Agri Business

Come October, half of TN sugar mills will idle

R Balaji Chennai | Updated on September 18, 2019 Published on September 18, 2019

SISMA blames it on cane shortage, liquidity crunch; pins hopes on relief package

At least 14 of the 25 private sector sugar mills in Tamil Nadu will not commence operations in the 2019-20 sugar season (October-September) due to sugarcane shortage and liquidity constraints, according to South Indian Sugar Mills Association (SISMA) representatives.

With the current 2018-19 season nearing its end Tamil Nadu has produced 8.83 lakh tonnes of sugar (6.35 lt in 2017-18), which is just one-third of its established capacity. This includes cooperative mills’ output of 2.77 lt (1.93 lt).

Sugarcane acreages are also discouraging with the total registration in the private sector at 1.32 lakh acres (1.52 lakh acres) as of August end for the coming season.

In the current season, Thiru Arooran Sugars, which has come under the purview of the NCLT, and its associate company Ambika Sugars’ mills totalling four; one unit each of Sakthi Sugars, EID Parry and an unlisted company Padmaadevi Sugars did not function, according to industry figures.

Palani G Periasamy, President of SISMA-Tamil Nadu, said 14 of the 25 private sector mills in the State will not start operations in the coming season primarily due to shortage of cane, which affects viability, and a severe liquidity crunch.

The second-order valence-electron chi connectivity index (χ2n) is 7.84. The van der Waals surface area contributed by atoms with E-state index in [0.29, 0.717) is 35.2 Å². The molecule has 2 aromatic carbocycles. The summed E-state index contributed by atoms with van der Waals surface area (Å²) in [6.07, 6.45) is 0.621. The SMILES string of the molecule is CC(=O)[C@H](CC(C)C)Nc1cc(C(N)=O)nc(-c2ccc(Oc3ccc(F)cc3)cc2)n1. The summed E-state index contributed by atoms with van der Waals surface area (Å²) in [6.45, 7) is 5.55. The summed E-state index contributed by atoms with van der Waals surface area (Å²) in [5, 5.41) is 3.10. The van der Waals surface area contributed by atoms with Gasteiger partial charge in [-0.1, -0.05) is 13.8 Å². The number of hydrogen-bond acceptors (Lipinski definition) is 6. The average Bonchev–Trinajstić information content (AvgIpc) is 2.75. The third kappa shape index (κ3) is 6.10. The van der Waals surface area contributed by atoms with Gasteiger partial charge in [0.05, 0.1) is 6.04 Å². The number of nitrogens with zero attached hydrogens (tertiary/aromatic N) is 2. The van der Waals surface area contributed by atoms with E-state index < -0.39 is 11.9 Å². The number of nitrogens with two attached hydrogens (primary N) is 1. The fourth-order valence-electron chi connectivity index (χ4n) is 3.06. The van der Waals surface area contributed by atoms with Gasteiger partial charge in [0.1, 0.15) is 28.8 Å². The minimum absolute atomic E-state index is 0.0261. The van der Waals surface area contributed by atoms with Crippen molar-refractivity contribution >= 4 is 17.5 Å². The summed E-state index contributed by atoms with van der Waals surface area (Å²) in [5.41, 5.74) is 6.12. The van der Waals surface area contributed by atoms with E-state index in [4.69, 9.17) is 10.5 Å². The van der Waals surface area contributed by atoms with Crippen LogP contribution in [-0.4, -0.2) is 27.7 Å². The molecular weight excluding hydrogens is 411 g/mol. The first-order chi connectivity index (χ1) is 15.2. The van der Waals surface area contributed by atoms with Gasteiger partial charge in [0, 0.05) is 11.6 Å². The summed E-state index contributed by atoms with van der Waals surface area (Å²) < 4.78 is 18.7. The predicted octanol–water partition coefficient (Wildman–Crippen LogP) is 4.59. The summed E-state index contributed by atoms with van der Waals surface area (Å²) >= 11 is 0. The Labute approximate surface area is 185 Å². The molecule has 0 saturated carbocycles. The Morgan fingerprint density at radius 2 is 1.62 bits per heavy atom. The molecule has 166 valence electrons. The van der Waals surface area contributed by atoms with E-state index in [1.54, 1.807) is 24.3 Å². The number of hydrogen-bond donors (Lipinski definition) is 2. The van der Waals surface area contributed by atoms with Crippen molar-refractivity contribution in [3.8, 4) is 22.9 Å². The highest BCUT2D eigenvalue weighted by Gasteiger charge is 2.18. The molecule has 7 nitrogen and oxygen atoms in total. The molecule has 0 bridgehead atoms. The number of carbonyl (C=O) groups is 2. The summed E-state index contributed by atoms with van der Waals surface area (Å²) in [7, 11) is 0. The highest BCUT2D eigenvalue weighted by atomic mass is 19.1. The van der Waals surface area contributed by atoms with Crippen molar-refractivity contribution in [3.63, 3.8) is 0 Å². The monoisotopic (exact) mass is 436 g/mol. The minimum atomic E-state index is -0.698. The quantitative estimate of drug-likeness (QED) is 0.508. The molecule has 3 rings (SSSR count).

The silver lining to the bleak outlook is the commitment by Finance Minister Nirmala Sitharaman to the stakeholders, including farmers, that a relief package may be considered.

Periasamy said the Finance Minister, in a recent meeting with sugar industry and farmers’ representatives, had said a team from the Union Ministries concerned, RBI, banks and the State government will together explore options for a bailout package.

Wanted: a helping hand

The State government will also have to chip in with some support measures. Following four years of drought, the industry is cash-strapped and needs a helping hand.

Measures to resolve the NPA issue will also have to be explored, he said.

According to industry sources, a special package will have to be formulated as due to years of adverse conditions, sugar companies have not met the basic RP4 credit rating, which is just above sub-investment grade.

What is needed is a ‘deep restructure’ involving not just bank loans, but also the Sugar Development Fund and SEFASU (a central government scheme for supporting the sugar sector).

But the industry is enthused by the fact that the Finance Minister has realised that some leeway on credit rating needs to be provided given the tough situation, say sources.

Published on September 18, 2019
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